Sounds like a pretty daunting set of rules, but the question there, as in the U.S., is this: Do food safety authorities have the resources to check on compliance?
Check out the 23-page "lessons learned" document on the E. coli sprout outbreak here.
Conclusions from that document:
Producers: From the point of view of the economic operators, this crisis created damages to the supply chain (direct losses, produce withdrawals) in excess of 1 billion € due to lost sales, low prices, overcapacity. Despite the EU compensation, full recovery will take years.
Trade: Arguably the biggest damage was on the image of fresh produce. EU consumers and in Third countries do associate fruit & vegetables with healthy nutrition, not with food poisoning. Reputation damage to specific produce (cucumbers) and Member States (Spain) was especially high. Restoring confidence takes much longer than the few seconds it took to destroy it, even if mistakenly.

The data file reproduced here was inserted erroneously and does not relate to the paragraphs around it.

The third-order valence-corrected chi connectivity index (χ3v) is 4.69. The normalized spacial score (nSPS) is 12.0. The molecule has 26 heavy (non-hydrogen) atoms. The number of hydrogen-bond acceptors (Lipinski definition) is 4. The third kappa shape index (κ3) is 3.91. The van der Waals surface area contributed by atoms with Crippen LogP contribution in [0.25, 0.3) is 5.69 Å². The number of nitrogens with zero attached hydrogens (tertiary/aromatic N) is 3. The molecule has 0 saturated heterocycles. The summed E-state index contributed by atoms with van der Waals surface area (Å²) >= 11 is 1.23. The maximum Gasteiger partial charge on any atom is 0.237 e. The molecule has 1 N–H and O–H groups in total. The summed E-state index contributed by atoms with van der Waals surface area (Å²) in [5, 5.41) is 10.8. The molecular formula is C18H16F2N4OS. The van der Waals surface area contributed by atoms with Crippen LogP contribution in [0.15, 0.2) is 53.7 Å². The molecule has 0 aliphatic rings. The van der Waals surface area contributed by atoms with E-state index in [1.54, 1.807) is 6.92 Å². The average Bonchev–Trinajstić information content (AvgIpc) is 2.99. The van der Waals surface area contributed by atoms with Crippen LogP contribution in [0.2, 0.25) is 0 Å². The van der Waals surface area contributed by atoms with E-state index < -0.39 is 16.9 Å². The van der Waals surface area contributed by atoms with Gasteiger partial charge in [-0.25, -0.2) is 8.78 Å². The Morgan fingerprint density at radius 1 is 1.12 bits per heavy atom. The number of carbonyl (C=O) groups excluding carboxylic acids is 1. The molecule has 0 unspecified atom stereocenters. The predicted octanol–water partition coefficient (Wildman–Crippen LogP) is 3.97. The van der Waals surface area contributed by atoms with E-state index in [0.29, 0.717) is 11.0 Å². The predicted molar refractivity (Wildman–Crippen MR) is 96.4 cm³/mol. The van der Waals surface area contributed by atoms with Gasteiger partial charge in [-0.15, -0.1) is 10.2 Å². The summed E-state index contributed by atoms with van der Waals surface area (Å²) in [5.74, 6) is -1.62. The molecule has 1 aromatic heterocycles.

Consumer: It became apparent that consumer information should be strengthened when it comes to good hygiene practices while preparing food and, in particular, when handling fruit and vegetables, such as in washing produce thoroughly as well as hands and kitchen utensils used to prepare fruit or vegetables which helps to avoid the risk of cross-contamination.
European Commission: The European Commission is working on the possibility to amend current implementing rules on crisis prevention and management after discussion in the Management Committee (over the course of the coming weeks) to reflect some of the lessons learnt during the E.coli crisis, e.g. with green/non- harvesting operations for greenhouses.
The Commission report on the 2008 Fruit & Vegetables Reform is set to be published by May / June 2013 which is some 7 months ahead of schedule and legislative proposals are expected to accompany the report. The formal launch of the Impact Assessment (IA) to accompany this legislative proposal has been launched in end March 2012 with the final IA report expected for May 2013.